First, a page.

Amy Huffman, NDIA policy director, discussed the provision of COVID-19 response funding. She highlighted organization’s resources to raise awareness of the FCC’s Emergency Broadband Benefit, a program to help households afford Internet service during the pandemic.
This year, more than 100 events were registered as part of this week’s Digital Inclusion week, with many visible on the NDIA blog, said Yvette Scorse, NDIA Communications Director.
In a statement this Monday, the Commerce Department’s National Telecommunications Infrastructure Agency spotlighted the agency’s efforts on the topic, including its Tribal Broadband Connectivity Program which is making $980 million available to Native American communities.
As previously reported this August, NTIA recently launched Connecting Minority Communities Pilot Program making $268 million in grant funds available to HBCUs and other Minority-serving institutions.
Senate Subcommittee Hears Broadband Affordability, Regulatory Flex Key to Reducing Hospital Burdens
Health providers testified before a Senate subcommittee that Congress should be open to all forms of telehealth.
WASHINGTON, October 7, 2021 – A Senate subcommittee heard Thursday that affordability is the greatest barrier to broadband adoption and that lawmakers should exercise regulatory flexibility when it comes to the forms of telehealth to help reduce inessential hospital visits.
Covid-19 often brings about extreme shortness of breath, the severity of which is best assessed by a doctor, Deanna Larson, president of Avel eCARE, told the Senate Subcommittee on Communications, Media, and Broadband, which convened a hearing on the state of telehealth and removing barriers to access and improving patient outcomes.
Patients with affordable, high speed internet access can be monitored at home by doctors so that they don’t enter an emergency room or take up a hospital bed prematurely, she said.
Larson urged Congress to extend or make permanent their regulatory flexibility toward telehealth especially as it relates to being neutral on the kinds of telemedicine, such as phone-only care, asynchronous care, and remote patient monitoring. An economic benefit of which would be keeping medical commerce local, she said. Patients wouldn’t be required as often to move to a higher level of care out of town.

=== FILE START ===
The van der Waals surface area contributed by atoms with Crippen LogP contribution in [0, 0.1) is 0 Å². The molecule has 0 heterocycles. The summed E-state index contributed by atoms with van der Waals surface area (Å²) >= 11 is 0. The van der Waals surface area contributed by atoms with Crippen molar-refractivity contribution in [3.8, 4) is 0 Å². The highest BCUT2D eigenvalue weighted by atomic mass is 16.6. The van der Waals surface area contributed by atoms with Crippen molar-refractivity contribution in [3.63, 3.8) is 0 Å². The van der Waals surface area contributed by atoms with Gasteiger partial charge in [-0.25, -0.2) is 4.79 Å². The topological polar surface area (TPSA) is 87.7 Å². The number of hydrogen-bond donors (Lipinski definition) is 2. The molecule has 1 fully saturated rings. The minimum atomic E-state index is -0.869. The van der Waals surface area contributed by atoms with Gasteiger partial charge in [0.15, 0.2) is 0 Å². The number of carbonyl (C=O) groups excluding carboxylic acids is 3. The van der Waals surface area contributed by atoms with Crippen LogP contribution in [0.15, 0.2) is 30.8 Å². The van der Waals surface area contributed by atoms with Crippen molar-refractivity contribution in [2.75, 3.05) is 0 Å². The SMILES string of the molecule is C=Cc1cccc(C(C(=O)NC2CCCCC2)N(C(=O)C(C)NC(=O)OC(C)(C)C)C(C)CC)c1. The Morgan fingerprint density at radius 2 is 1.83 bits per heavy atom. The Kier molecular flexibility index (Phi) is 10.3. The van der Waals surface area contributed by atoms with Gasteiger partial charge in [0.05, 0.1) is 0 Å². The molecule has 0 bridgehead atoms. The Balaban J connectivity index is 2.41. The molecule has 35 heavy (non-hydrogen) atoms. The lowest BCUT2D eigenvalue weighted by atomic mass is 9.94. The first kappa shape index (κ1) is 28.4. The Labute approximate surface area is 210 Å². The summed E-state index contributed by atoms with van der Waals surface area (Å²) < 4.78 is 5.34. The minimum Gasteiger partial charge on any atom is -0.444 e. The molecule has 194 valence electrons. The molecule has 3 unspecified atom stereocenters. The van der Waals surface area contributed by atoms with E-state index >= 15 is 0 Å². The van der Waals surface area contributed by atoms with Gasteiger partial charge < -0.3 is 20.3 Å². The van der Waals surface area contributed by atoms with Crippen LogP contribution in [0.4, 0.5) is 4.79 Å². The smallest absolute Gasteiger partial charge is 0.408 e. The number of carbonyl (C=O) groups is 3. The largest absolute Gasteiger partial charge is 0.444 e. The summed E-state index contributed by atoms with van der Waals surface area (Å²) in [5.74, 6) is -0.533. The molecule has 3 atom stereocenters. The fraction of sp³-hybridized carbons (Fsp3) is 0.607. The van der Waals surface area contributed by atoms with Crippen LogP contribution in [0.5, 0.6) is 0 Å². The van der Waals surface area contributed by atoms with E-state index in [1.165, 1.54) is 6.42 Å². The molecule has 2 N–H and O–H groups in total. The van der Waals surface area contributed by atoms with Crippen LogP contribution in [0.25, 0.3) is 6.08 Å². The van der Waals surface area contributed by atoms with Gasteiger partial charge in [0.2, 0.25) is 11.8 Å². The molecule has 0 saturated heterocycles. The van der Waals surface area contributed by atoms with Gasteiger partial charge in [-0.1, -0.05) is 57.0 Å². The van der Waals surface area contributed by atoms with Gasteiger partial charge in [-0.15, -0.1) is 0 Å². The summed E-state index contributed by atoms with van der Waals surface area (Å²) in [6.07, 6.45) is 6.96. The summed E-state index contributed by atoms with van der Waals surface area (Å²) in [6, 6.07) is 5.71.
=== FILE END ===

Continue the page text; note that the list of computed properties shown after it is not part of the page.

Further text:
Physicians would have 24-hour access to the patient through video calls, monitoring patients in a way which significantly lightens the burdens of the healthcare system, added Larson. With telehealth, doctors can advise patients on exactly when and if they need to go to an emergency room.
Steps to improve telehealth
The committee also heard testimony from Sterling Ransone Jr., president of the American Academy of Family Physicians. Ransone, a strong proponent of telehealth, has found that the digital divide touches rural, tribal and urban communities alike and proposed a series of steps Congress could take to increase public health through broadband policy, including investing in universal affordable broadband service, digital literacy services, end-user devices, audio-only telehealth and data collection in the determinants and outcomes of telehealth as it relates to key factors such as race, gender, ethnicity and language.
Defining broadband as a social determinant of health, Ransone highlighted that affordability is possibly the greatest barrier to broadband adoption and that affordability and access disproportionately affect rural communities.
Sanjeev Arora, founder of Project ECHO and distinguished professor of medicine at the University of New Mexico, agreed: “expanding access to high-quality, high-speed broadband connectivity is critical. It’s a prerequisite for the success of any telehealth model in rural communities and urban underserved areas.”
Telehealth isn’t just vital and broadly popular, it is cost saving. Federal Communications Commissioner Brendan Carr, who also appeared before the subcommittee, shared an estimate that widespread telehealth availability could save the health care system $305 billion a year.
Carr, in an effort to reduce inessential hospital visits and decrease the risk of spreading Covid-19, endorsed the CONNECT for Health Act, the RUSH Act of 2021, the Telehealth Modernization Act, and the Protecting Rural Telehealth Access Act, which in combination would remove geographic restrictions to telehealth services, foster use of telehealth in skilled nursing facilities, grant the Secretary of Health and Human Services greater ability to reduce telehealth restrictions and more.